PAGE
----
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GTAP Resources: Resource Display

GTAP Resource #5576

"US Withdrawal From International Trade: Analyzing the Impact on the Global Trading System With a Global CGE Model and a Gravity Model"
by Robinson, Sherman and Karen Thierfelder


Abstract
Current US trade policy goals may result in a withdrawal of the US from the global trading system. The impact may be local, as NAFTA is renegotiated, or more widespread, as the US becomes generally more protectionist. We analyze the possible effects on the US economy and on the global trading system using two modelling approaches: (1) a global computable general equilibrium (CGE) model of the world economy to consider trade war scenarios, and (2) a global gravity model to consider scenarios of trade diversion around the US.

Analysis of trade share changes using a CGE model is constrained by functional form. Virtually all trade-focused CGE models adopt the “Armington” convention and use a constant elasticity of substitution (CES) function to represent preferences over imports and the domestic variety. All goods are “semi-tradable” and trade shares can only change due to price shocks (e.g., tariff changes). The policy shocks that the US is planning to implement involve a variety of non-tariff approaches and are likely to result in other countries diverting their trade regardless of simple price incentives (e.g., move value chains away from the US). We explore the effects of such non-price changes in trade shares using a new form of a gravity model, focusing directly on quantity trade shares. We use an “entropy gravity model” starting with the initial matrix of global trade shares by country We then specify that the US will reduce its total exports (or sectoral exports) by an exogenous amount. We then specify constraints on the trading system: (1) Country trade balances remain constant, and (2) the volume of global trade remains constant. The result is to focus only on trade diversion. Initial scenario analysis indicates that, globally, countries can divert trade around the US relatively easily (modest changes in trade shares). Countries initially very dependent on the US (e.g., Canada, Mexico) are hurt, but almost all other countries expand their trade.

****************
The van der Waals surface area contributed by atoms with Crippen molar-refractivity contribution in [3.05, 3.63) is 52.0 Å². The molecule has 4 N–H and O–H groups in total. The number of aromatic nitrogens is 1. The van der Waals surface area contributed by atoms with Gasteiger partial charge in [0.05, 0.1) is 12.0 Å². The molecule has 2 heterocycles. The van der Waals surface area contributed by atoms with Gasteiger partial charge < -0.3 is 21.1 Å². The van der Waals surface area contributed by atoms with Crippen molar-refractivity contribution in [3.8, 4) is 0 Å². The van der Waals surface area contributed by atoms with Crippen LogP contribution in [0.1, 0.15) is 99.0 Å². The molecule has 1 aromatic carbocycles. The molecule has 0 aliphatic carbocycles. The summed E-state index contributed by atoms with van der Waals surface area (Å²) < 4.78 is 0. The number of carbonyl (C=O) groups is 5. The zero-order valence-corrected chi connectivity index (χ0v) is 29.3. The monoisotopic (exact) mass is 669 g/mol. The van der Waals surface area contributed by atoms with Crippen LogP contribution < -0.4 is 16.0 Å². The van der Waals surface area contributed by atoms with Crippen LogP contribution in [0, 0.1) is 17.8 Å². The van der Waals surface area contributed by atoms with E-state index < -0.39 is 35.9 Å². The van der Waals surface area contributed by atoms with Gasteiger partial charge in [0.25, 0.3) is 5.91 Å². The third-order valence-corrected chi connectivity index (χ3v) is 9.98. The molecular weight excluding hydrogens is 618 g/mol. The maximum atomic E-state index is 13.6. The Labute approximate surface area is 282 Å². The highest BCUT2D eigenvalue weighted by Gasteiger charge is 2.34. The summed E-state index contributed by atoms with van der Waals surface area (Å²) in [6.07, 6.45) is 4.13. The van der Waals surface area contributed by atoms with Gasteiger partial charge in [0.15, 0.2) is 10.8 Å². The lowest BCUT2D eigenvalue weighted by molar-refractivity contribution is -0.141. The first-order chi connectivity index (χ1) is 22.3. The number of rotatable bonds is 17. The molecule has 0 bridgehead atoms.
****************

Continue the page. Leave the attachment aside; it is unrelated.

Resource Details (Export Citation) GTAP Keywords
Category: 2018 Conference Paper
Status: Published
By/In: Presented at the 21st Annual Conference on Global Economic Analysis, Cartagena, Colombia
Date: 2018
Version:
Created: Robinson, S. (4/15/2018)
Updated: Batta, G. (5/7/2018)
Visits: 1,094
- Model validation
- Multilateral trade negotiations
- Non-Tariff barriers
- North America


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